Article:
Global News Journal

Beyond the World news headlines

Trekking through the mountains to Congo’s “De Gaulle”


Emmanuel Braun was named as Reuters Video Journalist of the Year this month for his coverage of Africa.

The call takes me by surprise. It is our contact at the CNDP, the rebel movement in eastern Congo, telling us its leader Laurent Nkunda has agreed to meet us in his stronghold in the Masisi Mountains.

It would normally be a three-hour drive from our base in Goma to the region. But the government has banned journalists from using the main road to its enemy so we are forced to take muddy mountain paths. What follows is a 27-hour ordeal by car, motorbike and foot.


Our problems start as we approach the Rutshuru mountain area, a beautiful volcanic landscape. Our heavy 4×4 car is designed for deserts and is sliding toward the chasm below us. We get out and push it out of the mud. Night is falling. Some CNDP political advisors show up but are vague on how far we are from Nkunda’s headquarters. ”Twenty minutes,” says one of them. Pushed, he ups his estimate to 15 hours, maybe.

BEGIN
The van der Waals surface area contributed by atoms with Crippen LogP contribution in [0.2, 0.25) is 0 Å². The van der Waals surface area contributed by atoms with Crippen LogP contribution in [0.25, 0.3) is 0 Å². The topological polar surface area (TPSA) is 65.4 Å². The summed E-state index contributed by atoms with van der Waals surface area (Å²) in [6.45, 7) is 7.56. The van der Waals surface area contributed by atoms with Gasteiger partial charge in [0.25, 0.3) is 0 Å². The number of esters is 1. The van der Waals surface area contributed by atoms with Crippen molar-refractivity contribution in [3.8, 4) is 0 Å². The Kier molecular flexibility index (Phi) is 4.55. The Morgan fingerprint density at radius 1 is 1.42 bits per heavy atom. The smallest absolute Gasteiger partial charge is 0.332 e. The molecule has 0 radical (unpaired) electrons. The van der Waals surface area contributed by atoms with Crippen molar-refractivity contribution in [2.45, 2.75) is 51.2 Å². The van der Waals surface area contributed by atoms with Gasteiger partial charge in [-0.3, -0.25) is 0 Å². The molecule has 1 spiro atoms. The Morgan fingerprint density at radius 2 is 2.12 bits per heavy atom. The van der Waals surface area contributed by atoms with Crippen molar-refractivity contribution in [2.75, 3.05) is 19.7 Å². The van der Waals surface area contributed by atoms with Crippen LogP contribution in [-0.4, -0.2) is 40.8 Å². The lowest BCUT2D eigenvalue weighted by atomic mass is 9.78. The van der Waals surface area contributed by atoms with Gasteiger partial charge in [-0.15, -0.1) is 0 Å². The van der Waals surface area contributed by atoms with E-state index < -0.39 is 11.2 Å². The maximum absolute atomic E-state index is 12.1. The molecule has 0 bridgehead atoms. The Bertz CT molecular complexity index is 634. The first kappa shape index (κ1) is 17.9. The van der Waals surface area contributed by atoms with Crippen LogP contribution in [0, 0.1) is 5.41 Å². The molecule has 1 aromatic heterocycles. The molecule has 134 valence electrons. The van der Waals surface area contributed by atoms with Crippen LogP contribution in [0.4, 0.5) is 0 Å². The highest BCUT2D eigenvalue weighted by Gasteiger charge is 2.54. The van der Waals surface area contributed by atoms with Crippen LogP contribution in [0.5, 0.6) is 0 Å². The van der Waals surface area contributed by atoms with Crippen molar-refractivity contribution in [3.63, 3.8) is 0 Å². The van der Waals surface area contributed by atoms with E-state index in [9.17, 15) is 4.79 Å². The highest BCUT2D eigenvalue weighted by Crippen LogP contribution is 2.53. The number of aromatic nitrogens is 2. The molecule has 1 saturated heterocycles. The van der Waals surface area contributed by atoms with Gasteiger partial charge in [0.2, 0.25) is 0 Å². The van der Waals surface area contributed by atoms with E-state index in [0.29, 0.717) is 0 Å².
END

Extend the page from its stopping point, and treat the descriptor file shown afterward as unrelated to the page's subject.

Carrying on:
Another shock announcement from Argentina’s leader


Argentina’s economy is slowing dramatically after seven booming years, but people here still haven’t felt much pain. The government has announced stimulus measures to buffer against the global crisis, fudged some economic statistics and persuaded carmakers and steelmakers to hold on to employees part time rather than lay them off. The effect of the crisis here has been so delayed that it was becoming easy to believe Argentine might be immune.

But Argentine President Cristina Fernandez made it startingly clear on Friday that the impact is coming and it’s going to hurt. In a surprise announcement she said she was seeking to get election rules changed so mid-term elections — to renew half of the lower house and a third of the Senate — can be held in June instead of October.  She said this was so politicians can quickly wrap up campaigns and all get together to concentrate on healing the economy.

from MacroScope:

Stealing Steinbrueck’s show?

Peer Steinbrueck, the front man in Germany's fight against the financial crisis, has a new challenge on his hands: Karl-Theodor zu Guttenberg. The young economy minister, in the job for only a month, is already proving to be a thorn in Finance Minister Steinbrueck's side. The telegenic 37-year-old is coming up with policy initiatives that challenge Steinbrueck's plans, and draw media attention away from him.